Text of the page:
The Last Outlaw is a 1919 American short Western film directed by John Ford. Only the first reel of the film survives, in the British Film Institute film archive and in the Museum of Modern Art film archive.
John Ford (1894–1973) was an American film director whose career spanned from 1913 to 1971. During this time he directed more than 140 films. Born in Maine, Ford entered the filmmaking industry shortly after graduating from high school with the help of his older brother, Francis Ford, who had established himself as a leading man and director for Universal Studios. After working as an actor, assistant director, stuntman, and prop man – often for his brother – Universal gave Ford the opportunity to direct in 1917. Initially working in short films, he quickly moved into features, largely with Harry Carey as his star. In 1920 Ford left Universal and began working for the Fox Film Corporation. During the next ten years he directed more than 30 films, including the westerns The Iron Horse (1924) and 3 Bad Men (1926), both starring George O'Brien, the war drama Four Sons and the Irish romantic drama Hangman's House. In the same year of these last two films, Ford directed his first all-talking film, the short Napoleon's Barber. The following year he directed his first all-talking feature, The Black Watch.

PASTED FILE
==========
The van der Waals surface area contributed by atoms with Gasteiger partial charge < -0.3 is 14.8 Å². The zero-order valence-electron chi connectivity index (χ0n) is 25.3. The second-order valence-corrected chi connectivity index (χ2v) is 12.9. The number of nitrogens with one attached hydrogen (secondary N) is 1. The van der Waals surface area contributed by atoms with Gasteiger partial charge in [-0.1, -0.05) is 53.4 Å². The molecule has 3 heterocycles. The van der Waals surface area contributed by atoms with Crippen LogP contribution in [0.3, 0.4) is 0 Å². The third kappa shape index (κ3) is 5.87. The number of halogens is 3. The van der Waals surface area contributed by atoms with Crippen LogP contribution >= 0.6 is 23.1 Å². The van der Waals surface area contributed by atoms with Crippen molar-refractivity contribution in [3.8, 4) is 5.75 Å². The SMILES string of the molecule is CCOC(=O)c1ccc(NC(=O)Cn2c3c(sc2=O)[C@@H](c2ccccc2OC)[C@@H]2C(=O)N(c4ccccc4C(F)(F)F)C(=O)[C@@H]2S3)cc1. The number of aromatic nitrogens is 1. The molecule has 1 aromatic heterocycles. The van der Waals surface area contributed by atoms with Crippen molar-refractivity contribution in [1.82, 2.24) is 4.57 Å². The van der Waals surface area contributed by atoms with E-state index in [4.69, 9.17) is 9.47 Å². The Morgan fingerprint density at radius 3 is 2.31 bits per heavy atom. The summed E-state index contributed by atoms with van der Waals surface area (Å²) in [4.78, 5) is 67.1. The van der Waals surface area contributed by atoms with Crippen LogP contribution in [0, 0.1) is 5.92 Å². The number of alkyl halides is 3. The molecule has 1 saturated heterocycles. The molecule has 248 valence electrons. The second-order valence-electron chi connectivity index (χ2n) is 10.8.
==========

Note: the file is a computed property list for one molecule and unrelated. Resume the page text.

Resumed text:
Cameo Kirby is a 1923 American silent drama film directed by John Ford which starred John Gilbert and Gertrude Olmstead and featured Jean Arthur in her onscreen debut. It was Ford's first film credited as John Ford instead of Jack Ford. It was based on a play by Booth Tarkington and Harry Leon Wilson. The story had been filmed as a silent before in 1914 with Dustin Farnum, who had originated the role on Broadway in 1909. The film was remade as a talking musical film in 1930.
The Blue Eagle is a 1926 American action film directed by John Ford. Prints of the film exist in the Library of Congress film archive and in the UCLA Film and Television Archive, but one reel is missing.